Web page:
Marketers occasionally need a reminder that they can lose sight of their true mission, which is to discover and deliver what customers really want.1 When marketers enthusiastically tee up the objective to integrate online and offline marketing, it is easy to get side-tracked: Where is the “customer” in “media integration”?
One might think a simple rewording of the question solves the problem: “Can we do a better job of meeting customer needs by integrating our online and offline marketing?” While a step in the right direction, it still risks being a wolf in sheep’s clothing. This question is only safe if we have a comprehensive picture of customer needs, or what jobs they want done during the buyer’s journey.
Let’s take a classic integrated media success: Dove’s “Campaign for Real Beauty.” It was rooted in a 2003 research finding that only 4% of women consider themselves beautiful.2 This finding was essentially interpreted as an indication that the overarching purpose of Dove products could be to help women think of themselves as more beautiful.
From a “Monday morning quarterback” perspective, the Dove team thought creatively about the jobs to be done during the buyer’s journey. Their hypothesis was that they could help women strengthen self-assessments of beauty by encouraging them to declare that other women were beautiful even if they were not supermodels.
One of the first tests of the hypothesis involved a print and billboard “tick box” campaign in Canada. Women of various races, ages and shapes were pictured next to questions like “Fat or fit?” or “Gray or gorgeous?” or “Withered or wonderful?” Survey responses were gathered on the campaign website and posted real-time on the web and billboards.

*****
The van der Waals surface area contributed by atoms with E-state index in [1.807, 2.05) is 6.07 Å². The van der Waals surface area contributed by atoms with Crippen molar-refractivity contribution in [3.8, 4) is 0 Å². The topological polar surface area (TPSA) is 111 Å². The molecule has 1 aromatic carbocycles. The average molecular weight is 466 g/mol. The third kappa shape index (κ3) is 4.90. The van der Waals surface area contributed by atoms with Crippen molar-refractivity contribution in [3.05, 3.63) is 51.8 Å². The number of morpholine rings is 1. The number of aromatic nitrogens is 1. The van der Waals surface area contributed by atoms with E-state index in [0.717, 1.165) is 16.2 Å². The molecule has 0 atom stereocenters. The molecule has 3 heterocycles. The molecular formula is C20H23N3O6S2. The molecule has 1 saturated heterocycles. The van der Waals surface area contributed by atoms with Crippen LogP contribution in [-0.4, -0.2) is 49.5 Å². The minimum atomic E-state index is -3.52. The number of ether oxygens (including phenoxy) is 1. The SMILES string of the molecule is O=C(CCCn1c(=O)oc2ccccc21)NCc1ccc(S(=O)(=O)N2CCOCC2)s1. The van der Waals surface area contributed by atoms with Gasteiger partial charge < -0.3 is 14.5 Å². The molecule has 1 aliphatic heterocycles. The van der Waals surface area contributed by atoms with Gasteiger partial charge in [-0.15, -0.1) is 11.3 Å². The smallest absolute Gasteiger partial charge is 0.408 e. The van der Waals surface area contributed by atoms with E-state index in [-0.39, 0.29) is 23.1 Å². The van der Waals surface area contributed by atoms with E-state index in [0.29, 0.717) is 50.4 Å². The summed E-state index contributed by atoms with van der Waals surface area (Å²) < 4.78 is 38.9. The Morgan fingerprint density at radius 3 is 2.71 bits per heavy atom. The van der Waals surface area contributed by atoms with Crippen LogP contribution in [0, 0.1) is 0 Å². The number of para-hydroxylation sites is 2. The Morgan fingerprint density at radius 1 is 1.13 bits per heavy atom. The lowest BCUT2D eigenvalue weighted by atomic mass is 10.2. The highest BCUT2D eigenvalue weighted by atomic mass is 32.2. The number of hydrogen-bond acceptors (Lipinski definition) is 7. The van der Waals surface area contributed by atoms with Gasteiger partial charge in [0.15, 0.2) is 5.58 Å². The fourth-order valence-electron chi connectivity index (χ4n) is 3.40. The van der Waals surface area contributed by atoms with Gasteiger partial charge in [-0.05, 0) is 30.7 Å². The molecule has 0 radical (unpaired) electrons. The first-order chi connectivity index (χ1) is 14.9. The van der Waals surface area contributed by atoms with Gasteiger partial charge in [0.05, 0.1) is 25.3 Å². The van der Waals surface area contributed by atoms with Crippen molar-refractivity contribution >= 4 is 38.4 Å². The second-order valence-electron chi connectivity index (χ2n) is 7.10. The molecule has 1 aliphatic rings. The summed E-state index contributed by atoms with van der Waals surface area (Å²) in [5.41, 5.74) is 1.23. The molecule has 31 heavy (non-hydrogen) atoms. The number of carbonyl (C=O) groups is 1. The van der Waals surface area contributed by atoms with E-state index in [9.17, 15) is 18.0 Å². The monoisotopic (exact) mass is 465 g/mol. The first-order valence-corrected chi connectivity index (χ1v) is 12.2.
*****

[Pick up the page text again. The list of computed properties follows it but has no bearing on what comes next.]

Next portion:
Think about the outdoor-plus-web portion of the campaign from a customer journey perspective: I read the billboard while driving my car. I am moved by the message. I remember the brand. I reach my destination and pull out my smartphone. I find the right website and voting page. I enter my vote. I read some of the comments. I decide whether to like or respond or enter my own comments. And so on. That is a lot of work, and the sequence could be disrupted at any point along the way. Shockingly, over one million people navigated the steps and responded to the first wave of this campaign as it spread to the US and the UK.
The integration of print, billboard and web was profoundly powerful in the Dove campaign. Billboard and print created awareness about a new type of buyer’s journey and enticed readers to respond. The print and billboard ads reinforced each other and moved people to find the website. There the message was reinforced and the visitor could easily take a stand and cast their vote. Votes were immediately recorded and tallied. The three channels synergistically initiated, reinforced and supported the journey. Ultimately, they gave people, especially women, a voice on an issue of great importance to them.
Dove went on to integrate a fourth channel—video—into the campaign. Multiple clips were posted on their YouTube channel and some went viral, generating 10’s of millions of views. The customer became a channel. Women’s deep connection to the videos’ messages on true beauty were so genuine and strong that the sales response functions of all media for the whole brand improved significantly. Since the print and billboard launch in 2004, Dove’s revenue grew from $2.5 billion to $4 billion in 2014.3 Not too bad.
The moral of the Dove story is to let the customer’s journey drive your thinking about media integration. The primary objective isn’t media integration, it’s helping customers achieve the outcomes they seek during their journeys.